Gina Kolata / New York Times News Service

What works in science and math education? Until recently, there had been few solid answers — just guesses and hunches, marketing hype and extrapolations from small pilot studies.

But now, a little-known office in the Education Department is starting to get some real data, using a method that has transformed medicine: the randomized clinical trial, in which groups of subjects are randomly assigned to get either an experimental therapy, the standard therapy, a placebo or nothing.

The findings could be transformative, researchers say. For example, one conclusion from the new research is that the choice of instructional materials — textbooks, curriculum guides, homework, quizzes — can affect achievement as profoundly as teachers themselves; a poor choice of materials is at least as bad as a terrible teacher, and a good choice can help offset a bad teacher’s deficiencies.

So far, the office — the Institute of Education Sciences — has supported 175 randomized studies. Some have already concluded; among the findings are that one popular math textbook was demonstrably superior to three competitors, and that a highly touted computer-aided math-instruction program had no effect on how much students learned.

Other studies are underway. Cognitive psychology researchers, for instance, are assessing an experimental math curriculum in Tampa, Fla.

The institute gives schools the data they need to start using methods that can improve learning. It has a What Works Clearinghouse — something like a mini Food and Drug Administration, but without enforcement power — that rates evidence behind various programs and textbooks, using the same sort of criteria researchers use to assess effectiveness of medical treatments.

Hurdles to overcome

Without well-designed trials, such assessments are largely guesswork. “It’s as if the medical profession worried about the administration of hospitals and patient insurance but paid no attention to the treatments that doctors gave their patients,” the institute’s first director, Grover Whitehurst, now of the Brookings Institution, wrote in 2012.

But the “what works” approach has another hurdle to clear: Most educators, including principals and superintendents and curriculum supervisors, do not know the data exist, much less what they mean.

A survey by the Office of Management and Budget found that just 42 percent of school districts had heard of the clearinghouse. And there is no equivalent of an FDA to approve programs for marketing, or health insurance companies to refuse to pay for treatments that do not work.

Nor is it clear that data from rigorous studies will translate into the real world. There can be many obstacles, says Anthony Kelly, a professor of educational psychology at George Mason. Teachers may not follow the program, for example.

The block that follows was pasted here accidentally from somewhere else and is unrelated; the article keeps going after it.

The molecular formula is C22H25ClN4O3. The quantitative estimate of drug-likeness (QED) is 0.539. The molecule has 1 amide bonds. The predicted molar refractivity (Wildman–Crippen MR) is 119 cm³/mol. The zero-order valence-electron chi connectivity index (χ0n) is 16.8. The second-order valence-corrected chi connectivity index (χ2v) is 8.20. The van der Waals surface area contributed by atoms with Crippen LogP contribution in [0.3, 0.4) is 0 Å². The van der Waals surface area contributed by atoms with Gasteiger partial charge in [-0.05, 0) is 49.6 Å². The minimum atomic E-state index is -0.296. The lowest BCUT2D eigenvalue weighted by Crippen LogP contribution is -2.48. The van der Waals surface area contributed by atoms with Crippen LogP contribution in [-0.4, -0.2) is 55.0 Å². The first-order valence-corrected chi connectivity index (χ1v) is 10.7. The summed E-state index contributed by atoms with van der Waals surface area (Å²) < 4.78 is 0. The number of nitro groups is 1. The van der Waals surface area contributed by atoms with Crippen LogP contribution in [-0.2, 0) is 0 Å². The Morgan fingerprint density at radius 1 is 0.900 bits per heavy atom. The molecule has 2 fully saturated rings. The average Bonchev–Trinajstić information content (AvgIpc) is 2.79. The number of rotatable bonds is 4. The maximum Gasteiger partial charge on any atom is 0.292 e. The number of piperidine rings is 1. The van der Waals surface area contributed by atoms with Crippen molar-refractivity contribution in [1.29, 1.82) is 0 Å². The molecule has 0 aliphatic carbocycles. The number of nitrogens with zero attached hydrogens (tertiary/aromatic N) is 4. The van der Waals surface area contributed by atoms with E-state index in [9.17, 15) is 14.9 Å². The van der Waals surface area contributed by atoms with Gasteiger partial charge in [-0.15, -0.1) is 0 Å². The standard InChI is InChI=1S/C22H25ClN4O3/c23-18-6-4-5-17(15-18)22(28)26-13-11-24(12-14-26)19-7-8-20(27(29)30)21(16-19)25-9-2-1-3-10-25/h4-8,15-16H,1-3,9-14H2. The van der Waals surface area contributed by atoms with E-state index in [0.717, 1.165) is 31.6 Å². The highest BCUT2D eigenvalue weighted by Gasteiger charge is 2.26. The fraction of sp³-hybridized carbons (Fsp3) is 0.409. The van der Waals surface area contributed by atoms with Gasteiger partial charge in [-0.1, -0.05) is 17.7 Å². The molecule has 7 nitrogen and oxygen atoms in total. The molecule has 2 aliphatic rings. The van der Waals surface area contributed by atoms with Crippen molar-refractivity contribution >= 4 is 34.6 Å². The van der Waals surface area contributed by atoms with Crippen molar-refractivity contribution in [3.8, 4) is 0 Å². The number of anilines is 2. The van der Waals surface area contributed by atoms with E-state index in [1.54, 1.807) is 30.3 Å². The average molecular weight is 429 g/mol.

“By all means, yes, we should do it,” he said. “But the issue is not to think that one method can answer all questions about education.”

In the United States, the effort to put some rigor into education research began in 2002, when the Institute of Education Sciences was created and Whitehurst was appointed the director.

Shift in focus

“I found on arriving that the status of education research was poor,” Whitehurst said. “It was more humanistic and qualitative than crunching numbers and evaluating the impact.

“You could pick up an education journal,” he went on, “and read pieces that reflected on the human condition and that involved interpretations by the authors on what was going on in schools. It was more like the work a historian might do than what a social scientist might do.”

At the time, the Education Department had sponsored exactly one randomized trial. That was a study of Upward Bound, a program that was thought to improve achievement among poor children. The study found it had no effect.

So Whitehurst brought in new people who had been trained in more rigorous fields, and invested in doctoral training programs to nurture a new generation of more scientific education researchers. He faced heated opposition from some people in schools of education, he said, but he prevailed.

The studies are far from easy to do.

“It is an order of magnitude more complicated to do clinical trials in education than in medicine,” said F. Joseph Merlino, president of the 21st Century Partnership for STEM Education, an independent nonprofit organization. “In education, a lot of what is effective depends on your goal and how you measure it.”

As the Education Department’s efforts got going over the past decade, a pattern became clear, said Robert Boruch, a professor of education and statistics at the University of Pennsylvania. Most programs that had been sold as effective had no good evidence behind them. And when rigorous studies were done, as many as 90 percent of programs that seemed promising in small, unscientific studies had no effect on achievement or actually made achievement scores worse.

For example, Michael Garet, the vice president of the American Institutes for Research, a behavioral and social science research group, led a study that instructed seventh-grade math teachers in a summer institute, helping them understand the math they teach — like why, when dividing fractions, do you invert and multiply?

The teachers’ knowledge of math improved, but student achievement did not.

“The professional development had many features people think it should have — it was sustained over time, it involved opportunities to practice, it involved all the teachers in the school,” Garet said. “But the results were disappointing.”